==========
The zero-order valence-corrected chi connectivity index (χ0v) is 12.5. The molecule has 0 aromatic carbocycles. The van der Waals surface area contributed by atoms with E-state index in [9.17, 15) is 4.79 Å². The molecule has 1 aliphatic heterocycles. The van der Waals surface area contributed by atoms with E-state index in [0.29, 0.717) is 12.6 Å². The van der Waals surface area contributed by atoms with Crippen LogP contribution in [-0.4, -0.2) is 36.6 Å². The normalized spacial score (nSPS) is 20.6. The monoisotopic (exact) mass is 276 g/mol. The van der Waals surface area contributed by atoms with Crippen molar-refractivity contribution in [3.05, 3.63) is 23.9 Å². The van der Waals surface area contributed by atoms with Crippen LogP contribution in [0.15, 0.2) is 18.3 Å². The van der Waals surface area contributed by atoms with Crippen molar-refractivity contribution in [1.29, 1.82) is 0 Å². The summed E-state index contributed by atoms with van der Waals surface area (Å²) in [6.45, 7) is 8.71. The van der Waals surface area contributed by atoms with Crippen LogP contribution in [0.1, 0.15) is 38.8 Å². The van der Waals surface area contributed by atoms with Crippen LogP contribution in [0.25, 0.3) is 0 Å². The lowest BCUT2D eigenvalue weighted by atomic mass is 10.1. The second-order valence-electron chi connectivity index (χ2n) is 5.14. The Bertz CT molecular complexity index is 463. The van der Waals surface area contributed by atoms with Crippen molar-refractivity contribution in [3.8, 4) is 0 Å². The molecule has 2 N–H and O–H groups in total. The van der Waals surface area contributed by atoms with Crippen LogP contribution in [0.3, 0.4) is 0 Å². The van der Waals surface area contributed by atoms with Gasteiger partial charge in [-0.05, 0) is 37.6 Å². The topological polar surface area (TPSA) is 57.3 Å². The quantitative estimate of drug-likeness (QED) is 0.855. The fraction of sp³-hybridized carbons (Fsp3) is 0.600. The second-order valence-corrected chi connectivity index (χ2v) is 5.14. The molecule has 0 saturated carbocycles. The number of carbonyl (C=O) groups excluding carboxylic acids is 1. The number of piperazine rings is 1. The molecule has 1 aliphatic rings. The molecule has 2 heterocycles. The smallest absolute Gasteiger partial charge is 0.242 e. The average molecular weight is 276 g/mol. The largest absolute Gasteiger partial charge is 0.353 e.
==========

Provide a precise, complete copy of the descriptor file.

The zero-order valence-corrected chi connectivity index (χ0v) is 12.5. The molecule has 0 aromatic carbocycles. The van der Waals surface area contributed by atoms with E-state index in [9.17, 15) is 4.79 Å². The molecule has 1 aliphatic heterocycles. The van der Waals surface area contributed by atoms with E-state index in [0.29, 0.717) is 12.6 Å². The van der Waals surface area contributed by atoms with Crippen LogP contribution in [-0.4, -0.2) is 36.6 Å². The normalized spacial score (nSPS) is 20.6. The monoisotopic (exact) mass is 276 g/mol. The van der Waals surface area contributed by atoms with Crippen molar-refractivity contribution in [3.05, 3.63) is 23.9 Å². The van der Waals surface area contributed by atoms with Crippen LogP contribution in [0.15, 0.2) is 18.3 Å². The van der Waals surface area contributed by atoms with Crippen molar-refractivity contribution in [1.29, 1.82) is 0 Å². The summed E-state index contributed by atoms with van der Waals surface area (Å²) in [6.45, 7) is 8.71. The van der Waals surface area contributed by atoms with Crippen LogP contribution in [0.1, 0.15) is 38.8 Å². The van der Waals surface area contributed by atoms with Crippen LogP contribution in [0.25, 0.3) is 0 Å². The lowest BCUT2D eigenvalue weighted by atomic mass is 10.1. The second-order valence-electron chi connectivity index (χ2n) is 5.14. The Bertz CT molecular complexity index is 463. The van der Waals surface area contributed by atoms with Crippen molar-refractivity contribution in [3.8, 4) is 0 Å². The molecule has 2 N–H and O–H groups in total. The van der Waals surface area contributed by atoms with Crippen LogP contribution in [0.3, 0.4) is 0 Å². The van der Waals surface area contributed by atoms with Gasteiger partial charge in [-0.05, 0) is 37.6 Å². The topological polar surface area (TPSA) is 57.3 Å². The quantitative estimate of drug-likeness (QED) is 0.855. The fraction of sp³-hybridized carbons (Fsp3) is 0.600. The second-order valence-corrected chi connectivity index (χ2v) is 5.14. The molecule has 0 saturated carbocycles. The number of carbonyl (C=O) groups excluding carboxylic acids is 1. The number of piperazine rings is 1. The molecule has 1 aliphatic rings. The molecule has 2 heterocycles. The smallest absolute Gasteiger partial charge is 0.242 e. The average molecular weight is 276 g/mol. The largest absolute Gasteiger partial charge is 0.353 e.